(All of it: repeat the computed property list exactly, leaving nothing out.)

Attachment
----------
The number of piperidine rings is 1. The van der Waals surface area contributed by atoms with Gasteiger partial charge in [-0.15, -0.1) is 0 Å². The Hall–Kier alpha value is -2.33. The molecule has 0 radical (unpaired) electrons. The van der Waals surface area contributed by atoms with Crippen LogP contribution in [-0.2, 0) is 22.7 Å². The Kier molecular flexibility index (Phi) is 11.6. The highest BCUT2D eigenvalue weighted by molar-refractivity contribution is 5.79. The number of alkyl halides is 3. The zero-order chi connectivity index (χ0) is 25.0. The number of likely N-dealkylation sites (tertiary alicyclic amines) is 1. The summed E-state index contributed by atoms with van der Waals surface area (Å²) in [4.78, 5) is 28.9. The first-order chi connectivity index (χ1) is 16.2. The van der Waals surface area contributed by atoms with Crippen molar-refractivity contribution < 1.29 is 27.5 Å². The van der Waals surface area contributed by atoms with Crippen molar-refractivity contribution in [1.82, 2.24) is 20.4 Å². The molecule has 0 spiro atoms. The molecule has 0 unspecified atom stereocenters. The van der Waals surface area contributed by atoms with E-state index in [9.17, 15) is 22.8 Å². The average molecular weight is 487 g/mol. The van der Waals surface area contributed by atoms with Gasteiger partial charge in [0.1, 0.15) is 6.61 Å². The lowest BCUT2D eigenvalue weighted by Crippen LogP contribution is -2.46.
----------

The number of piperidine rings is 1. The van der Waals surface area contributed by atoms with Gasteiger partial charge in [-0.15, -0.1) is 0 Å². The Hall–Kier alpha value is -2.33. The molecule has 0 radical (unpaired) electrons. The van der Waals surface area contributed by atoms with Crippen LogP contribution in [-0.2, 0) is 22.7 Å². The Kier molecular flexibility index (Phi) is 11.6. The highest BCUT2D eigenvalue weighted by molar-refractivity contribution is 5.79. The number of alkyl halides is 3. The zero-order chi connectivity index (χ0) is 25.0. The number of likely N-dealkylation sites (tertiary alicyclic amines) is 1. The summed E-state index contributed by atoms with van der Waals surface area (Å²) in [4.78, 5) is 28.9. The first-order chi connectivity index (χ1) is 16.2. The van der Waals surface area contributed by atoms with Crippen molar-refractivity contribution < 1.29 is 27.5 Å². The van der Waals surface area contributed by atoms with Crippen molar-refractivity contribution in [1.82, 2.24) is 20.4 Å². The molecule has 0 spiro atoms. The molecule has 0 unspecified atom stereocenters. The van der Waals surface area contributed by atoms with E-state index in [9.17, 15) is 22.8 Å². The average molecular weight is 487 g/mol. The van der Waals surface area contributed by atoms with Gasteiger partial charge in [0.1, 0.15) is 6.61 Å². The lowest BCUT2D eigenvalue weighted by Crippen LogP contribution is -2.46.